Feds probe workers' deaths during San Francisco Bay area transit strike
OAKLAND, Calif. — Federal accident investigators were in the San Francisco Bay area on Sunday to examine the deaths of two transit workers who were struck by an out-of-service commuter train while performing routine maintenance.
Saturday's accident on Bay Area Rapid Transit tracks in the East Bay city of Walnut Creek took place against the backdrop of a contentious and disruptive labor strike.
Two National Transportation Safety Board investigators were at the site of the accident on Sunday, NTSB spokesman Eric Weiss said.
The two-man team led by Jim Southworth, the board's railroad accident investigator-in-charge, will be looking at everything leading up to the collision, from safety procedures and qualifications of personnel to the track's condition.
“We will be the lead agency in the safety investigation into how and why this happened,” Weiss said.
The four-car BART train with several people aboard was being run in automatic mode under computer control at the time of the accident, Assistant General Manager Paul Oversier said. The system has been shut down since Friday because of a work stoppage by the system's two largest unions.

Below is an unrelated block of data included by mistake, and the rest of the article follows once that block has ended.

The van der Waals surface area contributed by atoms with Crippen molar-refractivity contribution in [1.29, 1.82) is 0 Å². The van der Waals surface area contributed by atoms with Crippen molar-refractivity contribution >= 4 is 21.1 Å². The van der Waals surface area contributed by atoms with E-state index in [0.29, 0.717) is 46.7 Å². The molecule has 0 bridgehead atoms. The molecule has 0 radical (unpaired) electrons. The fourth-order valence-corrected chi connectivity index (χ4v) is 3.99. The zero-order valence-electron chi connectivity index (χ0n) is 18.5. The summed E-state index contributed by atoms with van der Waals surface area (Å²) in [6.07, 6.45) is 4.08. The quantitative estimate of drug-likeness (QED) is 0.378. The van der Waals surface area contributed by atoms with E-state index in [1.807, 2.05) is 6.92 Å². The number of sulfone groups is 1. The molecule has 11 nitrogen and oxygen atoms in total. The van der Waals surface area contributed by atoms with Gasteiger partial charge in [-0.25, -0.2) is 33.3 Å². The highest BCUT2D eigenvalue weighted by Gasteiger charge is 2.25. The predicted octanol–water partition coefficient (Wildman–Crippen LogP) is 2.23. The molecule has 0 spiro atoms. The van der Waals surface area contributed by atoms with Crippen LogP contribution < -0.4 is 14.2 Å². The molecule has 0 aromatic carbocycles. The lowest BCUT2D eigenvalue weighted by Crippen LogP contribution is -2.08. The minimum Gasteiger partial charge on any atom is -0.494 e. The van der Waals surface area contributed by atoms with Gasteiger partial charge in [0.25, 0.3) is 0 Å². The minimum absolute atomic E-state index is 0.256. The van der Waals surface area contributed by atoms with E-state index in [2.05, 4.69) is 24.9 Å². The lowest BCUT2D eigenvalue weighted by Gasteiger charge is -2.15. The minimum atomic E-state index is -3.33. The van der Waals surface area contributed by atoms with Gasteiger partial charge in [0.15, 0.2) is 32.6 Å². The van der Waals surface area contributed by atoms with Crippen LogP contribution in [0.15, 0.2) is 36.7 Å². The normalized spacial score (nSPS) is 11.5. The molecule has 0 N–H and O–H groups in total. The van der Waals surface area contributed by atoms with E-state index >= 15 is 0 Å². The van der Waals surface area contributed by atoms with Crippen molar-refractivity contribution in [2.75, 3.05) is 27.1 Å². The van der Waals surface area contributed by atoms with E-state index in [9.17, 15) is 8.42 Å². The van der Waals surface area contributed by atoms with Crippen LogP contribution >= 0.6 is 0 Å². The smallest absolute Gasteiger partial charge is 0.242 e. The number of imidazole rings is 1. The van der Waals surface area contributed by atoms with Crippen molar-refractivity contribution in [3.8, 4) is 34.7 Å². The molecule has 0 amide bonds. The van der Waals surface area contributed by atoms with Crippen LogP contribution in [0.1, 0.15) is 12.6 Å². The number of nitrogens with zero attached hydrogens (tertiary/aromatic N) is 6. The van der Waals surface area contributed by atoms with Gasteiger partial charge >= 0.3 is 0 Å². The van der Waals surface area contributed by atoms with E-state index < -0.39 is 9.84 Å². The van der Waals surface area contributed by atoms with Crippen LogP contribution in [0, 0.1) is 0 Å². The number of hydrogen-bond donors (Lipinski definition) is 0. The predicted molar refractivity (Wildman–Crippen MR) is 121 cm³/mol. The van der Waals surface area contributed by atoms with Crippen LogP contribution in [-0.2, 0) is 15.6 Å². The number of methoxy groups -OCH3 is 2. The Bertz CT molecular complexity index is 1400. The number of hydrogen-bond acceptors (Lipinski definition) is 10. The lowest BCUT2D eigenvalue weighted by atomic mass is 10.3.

The train was returning from a yard where workers cleaned graffiti from unused cars when it slammed into the two workers — one a BART employee and the other a contractor — who were inspecting an above-ground stretch of track between stations, Oversier said.
Neither BART nor the county coroner has released the names and ages of the victims. They were the sixth and seventh workers to die on the job in the system's 41-year history.
Since the death in May of a foreman who was killed by a passenger train in West Haven, Conn., the NTSB has been promoting improved safety measures for track maintenance crews, Weiss said.
In June, the board urged the Metro-North Railroad to provide backup protection for crews that were relying on dispatchers to close tracks while they are being worked on and to light the appropriate signals.
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